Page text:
Get Task & Purpose in your inbox
The Army wants robots to help soldiers map underground tunnels, and it wants them ASAP
The Army is looking for drone or robot technology that would allow soldiers map out tunnels to up its subterranean warfare capabilities — and it wants it now.
In a Request for Information (RFI) published by the Army's Rapid Equipping Force (REF) on April 15 and first reported by Army Times. the Army challenged the defense industry to send in documentation for products at the model or prototype level of development within the next 30 days.
The ideal tunnel mapping system will "be able to operate in GPS denied environment" and produce a 2D or 3D map, according to the RFI. It should be "rapidly deployable, easy and safe to operate ... highly reliable and self-contained." It should be able to be mounted on an unmanned ground or aerial vehicle, or be carried by soldiers.
This ask comes as the Army recently poured millions into training and preparing for subterranean warfare. As Military Times — who got a first-hand look at the Army's preparation for underground battle — points out, "[m]inor nods to underground training" at Army and Marine Corps training centers is not new, but "[s]erious manning, equipping, funding and training across the force has been lacking."
In a February interview with Military Times, retired Army Maj. John Spencer detailed number of wishlist items he'd like to see used in an underground fight, including ground-penetrating radar, foam grenades, and a "guardian robot dog" that performs the same functions as loitering UAVs do above ground.
And it's not just the Army — the Marine Corps and Air Force are tacking the challenges subterranean warfare pose as well. Recently, the Defense Advanced Research Projects Agency (DARPA), which launched a Subterranean Challenge, which aims to "explore new approaches to rapidly map, navigate, search and exploit complex underground environments," and "ensure that our warfighters and first responders are equipped with the technologies and capabilities they need."
The development of technologies for subterranean environments will also benefit the civilian world, according to Dr. Ethan Stump of the Army's Combat Capabilities Development Command's Army Research Laboratory.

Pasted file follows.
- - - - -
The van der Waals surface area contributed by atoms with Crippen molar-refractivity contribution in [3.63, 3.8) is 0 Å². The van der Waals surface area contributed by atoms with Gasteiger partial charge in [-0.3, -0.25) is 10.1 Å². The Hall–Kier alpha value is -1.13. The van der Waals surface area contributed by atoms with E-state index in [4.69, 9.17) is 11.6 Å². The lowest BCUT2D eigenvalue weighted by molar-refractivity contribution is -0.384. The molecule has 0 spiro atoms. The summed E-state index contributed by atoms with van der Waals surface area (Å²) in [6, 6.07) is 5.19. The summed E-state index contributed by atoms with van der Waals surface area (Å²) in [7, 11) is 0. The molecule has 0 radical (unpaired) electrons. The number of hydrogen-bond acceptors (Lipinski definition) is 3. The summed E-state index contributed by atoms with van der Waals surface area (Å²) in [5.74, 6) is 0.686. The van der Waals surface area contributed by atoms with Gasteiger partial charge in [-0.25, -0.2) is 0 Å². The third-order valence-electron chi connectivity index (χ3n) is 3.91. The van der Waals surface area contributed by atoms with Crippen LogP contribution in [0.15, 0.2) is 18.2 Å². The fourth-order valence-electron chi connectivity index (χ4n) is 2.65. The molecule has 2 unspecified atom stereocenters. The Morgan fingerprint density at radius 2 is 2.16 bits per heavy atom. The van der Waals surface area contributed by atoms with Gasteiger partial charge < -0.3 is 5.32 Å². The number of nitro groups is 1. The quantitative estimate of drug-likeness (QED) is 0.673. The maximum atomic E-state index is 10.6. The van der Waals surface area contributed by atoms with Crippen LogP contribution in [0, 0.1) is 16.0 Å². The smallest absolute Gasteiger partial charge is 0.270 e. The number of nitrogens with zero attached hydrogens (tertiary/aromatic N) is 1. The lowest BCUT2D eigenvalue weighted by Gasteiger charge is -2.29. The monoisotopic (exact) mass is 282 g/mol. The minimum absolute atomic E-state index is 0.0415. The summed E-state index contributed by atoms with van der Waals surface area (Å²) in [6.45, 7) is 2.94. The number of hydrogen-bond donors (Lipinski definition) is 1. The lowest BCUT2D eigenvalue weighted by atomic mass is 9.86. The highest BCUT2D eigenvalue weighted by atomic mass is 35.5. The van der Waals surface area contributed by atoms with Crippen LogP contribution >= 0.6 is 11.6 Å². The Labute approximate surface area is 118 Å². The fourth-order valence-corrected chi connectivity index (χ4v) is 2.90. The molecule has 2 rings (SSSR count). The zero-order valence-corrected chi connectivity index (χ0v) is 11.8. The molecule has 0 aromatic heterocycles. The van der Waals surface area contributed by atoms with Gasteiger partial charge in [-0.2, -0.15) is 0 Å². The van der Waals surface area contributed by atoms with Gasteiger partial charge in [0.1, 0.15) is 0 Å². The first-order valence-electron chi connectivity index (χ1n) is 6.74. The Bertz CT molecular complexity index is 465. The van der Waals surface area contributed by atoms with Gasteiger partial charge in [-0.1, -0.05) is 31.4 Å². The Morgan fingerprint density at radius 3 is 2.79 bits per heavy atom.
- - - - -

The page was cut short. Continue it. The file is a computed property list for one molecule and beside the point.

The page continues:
"Subterranean environments are a fantastic domain for trying to understand the extreme limits of what can be done with autonomy," Stump said. "[I]t is important to understand exactly what parts of a complex mission you need human input for and what parts can be safely and reliably delegated to autonomy. This understanding has implications for many military and civilian applications, such as interplanetary science and underwater exploration."
WATCH NEXT: Underground Training With The Army Corps Of Engineers
‘I made promises to the people that I lost’— How the Iraq war forged a Navy SEAL’s path to Harvard Medical School and NASA
Navy Lt. Jonny Kim went viral last week when NASA announced that he and 10 other candidates (including six other service members) became the newest members of the agency's hallowed astronaut corps. A decorated Navy SEAL and graduate of Harvard Medical School, Kim in particular seems to have a penchant for achieving people's childhood dreams.
However, Kim shared with Task & Purpose that his motivation for living life the way he has stems not so much from starry-eyed ambition, but from the pain and loss he suffered both on the battlefields of Iraq and from childhood instability while growing up in Los Angeles. Kim tells his story in the following Q&A, which was lightly edited for length and clarity:
You can almost smell the gunpowder in the scene captured by a Marine photographer over the weekend, showing a Marine grunt firing a shotgun during non-lethal weapons training.
A Marine grunt stationed in Camp Lejeune, North Carolina is being considered for an award after he saved the lives of three people earlier this month from a fiery car crash.
Cpl. Scott McDonell, an infantry assaultman with 1st Battalion, 2nd Marine Regiment, was driving down Market Street in Wilmington in the early morning hours of Jan. 11 when he saw a car on fire after it had crashed into a tree. Inside were three victims aged 17, 20, and 20.
"It was a pretty mangled wreck," McDonell told ABC 15. "The passenger was hanging out of the window."
New Vietnam War movie 'The Last Full Measure' takes some well-deserved shots at the military’s award process
Todd Robinson's upcoming Vietnam War drama, The Last Full Measure, is a story of two battles: One takes place during an ambush in the jungles of Vietnam in 1966, while the other unfolds more than three decades later as the survivors fight to see one pararescueman's valor posthumously recognized.
With ISIS trying to reorganize itself into an insurgency, most attacks on U.S. and allied forces in Iraq are being carried out by Shiite militias, said Air Force Maj. Gen. Alex Grynkewich, the deputy commander for operations and intelligence for U.S. troops in Iraq and Syria.
"In the time that I have been in Iraq, we've taken a couple of casualties from ISIS fighting on the ground, but most of the attacks have come from those Shia militia groups, who are launching rockets at our bases and frankly just trying to kill someone to make a point," Grynkewich said Wednesday at an event hosted by the Air Force Association's Mitchell Institute for Aerospace Studies.